The Bank, on the other hand, would take the state’s decisions on these issues as given. It would merely consider if the particular loan request was technically sound and economically and financially feasible.

This division of responsibility, of course, was unrealistic. The Bank’s Board of Executive Directors must approve each loan. They represent its member states. It is inevitable that officials elected or appointed by – and ultimately accountable to states – will pay close attention to the political implications of their decisions. And that these considerations may trump the technical merits of the transaction.

Thus, inevitably, political considerations, including human rights, have always been, at least implicitly, a factor in Bank operations.

The futility of the Bank’s attempt to exclude political, including human rights, considerations from its operations can be seen at two levels. Firstly, at the level of the Bank’s relations with its member states. Secondly, at the level of individual transactions.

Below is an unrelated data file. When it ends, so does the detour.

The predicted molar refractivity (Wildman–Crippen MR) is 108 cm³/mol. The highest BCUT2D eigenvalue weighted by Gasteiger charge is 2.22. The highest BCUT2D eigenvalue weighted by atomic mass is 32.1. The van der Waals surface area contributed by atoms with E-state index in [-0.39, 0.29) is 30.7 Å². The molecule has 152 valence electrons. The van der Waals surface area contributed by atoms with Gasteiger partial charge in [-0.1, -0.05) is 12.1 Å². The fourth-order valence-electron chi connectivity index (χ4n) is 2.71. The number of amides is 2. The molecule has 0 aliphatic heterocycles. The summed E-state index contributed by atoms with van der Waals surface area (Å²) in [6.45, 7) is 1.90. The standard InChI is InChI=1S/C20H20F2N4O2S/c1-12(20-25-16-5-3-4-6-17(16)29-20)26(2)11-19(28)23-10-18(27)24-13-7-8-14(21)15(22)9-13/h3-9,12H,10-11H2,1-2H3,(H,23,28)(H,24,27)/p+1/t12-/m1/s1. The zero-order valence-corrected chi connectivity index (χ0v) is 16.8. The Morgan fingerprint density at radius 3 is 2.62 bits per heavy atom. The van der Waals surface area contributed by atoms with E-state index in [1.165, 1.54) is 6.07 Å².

A good example of the Bank’s failed efforts to exclude political factors at the country level was its decision in the 1960s to lend to Portugal and South Africa to fund the construction of the Cahora Basa dam in Mozambique. The Bank decided to make this loan despite a UN General Assembly effort to impose sanctions on these countries because of their colonial and apartheid policies.

Many African states, supported by a majority of UN member countries, argued that the loan should have been denied. Their case was that the policies of the borrowers violated the human rights of their subjects. They were also a threat to regional peace and security.

The Bank’s General Counsel defended the decision on the basis of the political prohibition in the Bank’s articles and on the technical merits of the project.

Despite its ostensible non-political position, the Bank did not make any further loans to South Africa until it became a democratic state.

At the individual transaction level, the Bank funds projects and programmes that have profound social and environmental impacts. Consequently, it is forced to pay attention to some of the political, including human rights, implications of these projects and programmes.

For example, if it finances a road or a renewable energy project, the project will require land. The current occupants of the land may need to be moved to make way for the project.